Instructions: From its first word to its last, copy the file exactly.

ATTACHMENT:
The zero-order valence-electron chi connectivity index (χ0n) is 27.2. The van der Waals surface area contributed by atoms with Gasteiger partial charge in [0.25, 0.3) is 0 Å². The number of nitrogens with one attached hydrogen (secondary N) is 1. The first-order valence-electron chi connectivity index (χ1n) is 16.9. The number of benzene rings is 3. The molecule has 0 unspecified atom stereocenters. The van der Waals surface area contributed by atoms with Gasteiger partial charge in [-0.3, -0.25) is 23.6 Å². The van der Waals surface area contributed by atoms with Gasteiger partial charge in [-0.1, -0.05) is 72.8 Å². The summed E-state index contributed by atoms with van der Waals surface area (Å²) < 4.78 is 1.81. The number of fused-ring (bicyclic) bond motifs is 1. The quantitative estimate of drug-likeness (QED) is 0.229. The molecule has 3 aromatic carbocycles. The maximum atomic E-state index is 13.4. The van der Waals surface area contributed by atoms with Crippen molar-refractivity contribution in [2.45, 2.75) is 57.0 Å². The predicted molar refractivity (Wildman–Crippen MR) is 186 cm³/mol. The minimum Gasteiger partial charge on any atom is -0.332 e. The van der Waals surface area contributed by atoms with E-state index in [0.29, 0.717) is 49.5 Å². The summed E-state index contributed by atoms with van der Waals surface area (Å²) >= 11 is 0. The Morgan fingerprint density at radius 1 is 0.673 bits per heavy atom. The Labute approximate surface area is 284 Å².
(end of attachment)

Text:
The zero-order valence-electron chi connectivity index (χ0n) is 27.2. The van der Waals surface area contributed by atoms with Gasteiger partial charge in [0.25, 0.3) is 0 Å². The number of nitrogens with one attached hydrogen (secondary N) is 1. The first-order valence-electron chi connectivity index (χ1n) is 16.9. The number of benzene rings is 3. The molecule has 0 unspecified atom stereocenters. The van der Waals surface area contributed by atoms with Gasteiger partial charge in [-0.3, -0.25) is 23.6 Å². The van der Waals surface area contributed by atoms with Gasteiger partial charge in [-0.1, -0.05) is 72.8 Å². The summed E-state index contributed by atoms with van der Waals surface area (Å²) < 4.78 is 1.81. The number of fused-ring (bicyclic) bond motifs is 1. The quantitative estimate of drug-likeness (QED) is 0.229. The molecule has 3 aromatic carbocycles. The maximum atomic E-state index is 13.4. The van der Waals surface area contributed by atoms with Crippen molar-refractivity contribution in [2.45, 2.75) is 57.0 Å². The predicted molar refractivity (Wildman–Crippen MR) is 186 cm³/mol. The minimum Gasteiger partial charge on any atom is -0.332 e. The van der Waals surface area contributed by atoms with E-state index in [0.29, 0.717) is 49.5 Å². The summed E-state index contributed by atoms with van der Waals surface area (Å²) >= 11 is 0. The Morgan fingerprint density at radius 1 is 0.673 bits per heavy atom. The Labute approximate surface area is 284 Å².